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  • Worcestershire V Gloucestershire

Worcestershire vs Gloucestershire

Match info: Royal London One Day Cup at New Road, Worcester - Group A

Date: 13th Aug 2014 Umpires: N L Bainton and G D Lloyd

50-over match

Home team and score Away team score

Worcestershire

229 All out (48.5 Overs)

Result

Gloucestershire

216/5 (38.1 Overs)

Gloucestershire win by 5 wickets (D/L Method)

  • Last Updated: August 13 2014, 19:28 BST

Royal London One-Day Cup Group A at New Road.

Ian Cockbain: Hit 98 not out at New Road
Ian Cockbain: Hit 98 not out at New Road

Ian Cockbain booked Gloucestershire's place in the Royal London One-Day Cup quarter-finals after escaping from an early ambush by Worcestershire paceman Mitchell McClenaghan at New Road.

The New Zealander took two wickets in five balls as the West Countrymen stumbled to 10 for three but a rain hold-up allowed them to regroup before Cockbain's unbeaten 98 secured a five-wicket win with 17 balls to spare.

Worcestershire, who still have a slim chance of reaching the knockout stage, disappointingly folded for 229 after looking well set with 89 from Tom Fell and 80 by Alexei Kervezee.

Rain during the interval brought Duckworth-Lewis calculations into play. The target became 216 in 43 overs and a further revision to 214 from 41 followed a second, shorter break after McClenaghan's damaging intervention.

Cockbain brought some composure to a critical situation and Gloucestershire were able to recover from losing Michael Klinger and Chris Dent to catches behind the wicket in McClenaghan's first over.

Hamish Marshall also fell cheaply, pulling Jack Shantry to mid-wicket, but Cockbain and Gareth Roderick blunted Worcestershire's seam-reliant attack in a partnership of 64 in 12 overs.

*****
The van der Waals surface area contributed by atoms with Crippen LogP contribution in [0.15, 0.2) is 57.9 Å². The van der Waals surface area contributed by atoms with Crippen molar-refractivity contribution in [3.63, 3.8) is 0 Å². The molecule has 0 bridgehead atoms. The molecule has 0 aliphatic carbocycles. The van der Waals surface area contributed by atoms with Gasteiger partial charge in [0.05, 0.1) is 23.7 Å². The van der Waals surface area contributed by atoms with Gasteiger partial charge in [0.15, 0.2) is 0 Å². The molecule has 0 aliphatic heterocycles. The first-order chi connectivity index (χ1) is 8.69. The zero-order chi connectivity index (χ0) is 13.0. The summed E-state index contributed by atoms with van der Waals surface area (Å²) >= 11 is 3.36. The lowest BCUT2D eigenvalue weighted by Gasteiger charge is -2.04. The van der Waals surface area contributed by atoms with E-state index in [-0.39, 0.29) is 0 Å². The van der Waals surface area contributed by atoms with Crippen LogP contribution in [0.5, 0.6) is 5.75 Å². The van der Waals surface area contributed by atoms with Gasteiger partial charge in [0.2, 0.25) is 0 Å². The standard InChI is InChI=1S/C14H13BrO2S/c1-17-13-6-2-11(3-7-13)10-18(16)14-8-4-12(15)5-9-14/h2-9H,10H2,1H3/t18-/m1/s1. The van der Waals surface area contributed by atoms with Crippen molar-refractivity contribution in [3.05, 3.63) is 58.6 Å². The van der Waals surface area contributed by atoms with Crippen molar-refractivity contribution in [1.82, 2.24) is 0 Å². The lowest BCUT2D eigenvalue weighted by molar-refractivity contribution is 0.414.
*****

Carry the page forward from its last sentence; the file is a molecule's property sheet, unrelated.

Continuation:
When Roderick was bowled for 28 by one that kept low from Shantry, the impressive Will Gidman stepped in by adding 44 from 40 balls to his bowling return of four for 41.

The all-rounder was caught at deep square-leg as McClenaghan finished with three for 46 but Gidman's brother Alex made 28 not out in escorting to Cockbain to a personal-best one-day score with 13 fours, mostly from stylish drives.

Worcestershire's innings was heavily based on a single partnership and then disintegrated so badly that the last eight wickets - half of them taken by Gidman - crashed for the addition of 58 runs.

Kervezee and Fell seemed to be in cruise control, having put on 159 in 31 overs together, until a breakthrough by Craig Miles dramatically shifted the balance of power.

Kervezee fell under edging to wicketkeeper Roderick, but it should not have been a reason for his team to go into freefall.

Ross Whiteley's innings seemed to symptomise a sudden outbreak of uncertainty. Having blocked almost everything in making a single from 14 balls, he launched a six off Jack Taylor and then went for 12, well caught on the boundary edge by Benny Howell.

That was the first of Gidman's wickets and even then the damage would have been manageable if Fell had been able to bat through. Instead he went for the big shot and drove off-spinner Taylor straight to Cockbain at long-off.

Gloucestershire's tight bowling and keen fielding was too much for the lower order. The innings contained only 24 boundaries, all bar five of those coming when Fell and Kervezee seemed to have done all the hard work in correcting Worcestershire's sluggish start.

The first power play yielded only 26 runs in 10 overs for the loss of the openers, Daryl Mitchell playing on to David Payne and Tom Kohler-Cadmore running himself out.

Gloucestershire captain Klinger said: "We don't want to let up now. We are in the quarter-finals but we want a home draw.

"We play Derbyshire in our last game and because Yorkshire play Essex, it is in our own hands. We would love a quarter-final in front of a big crowd at Bristol."

Worcestershire assistant coach Matt Mason added: "We were in a fantastic position to get 300 again and then unfortunately there were some poor decisions by our batsmen. Shot selection was questionable at best.

"As a result we left our bowlers with too much to do."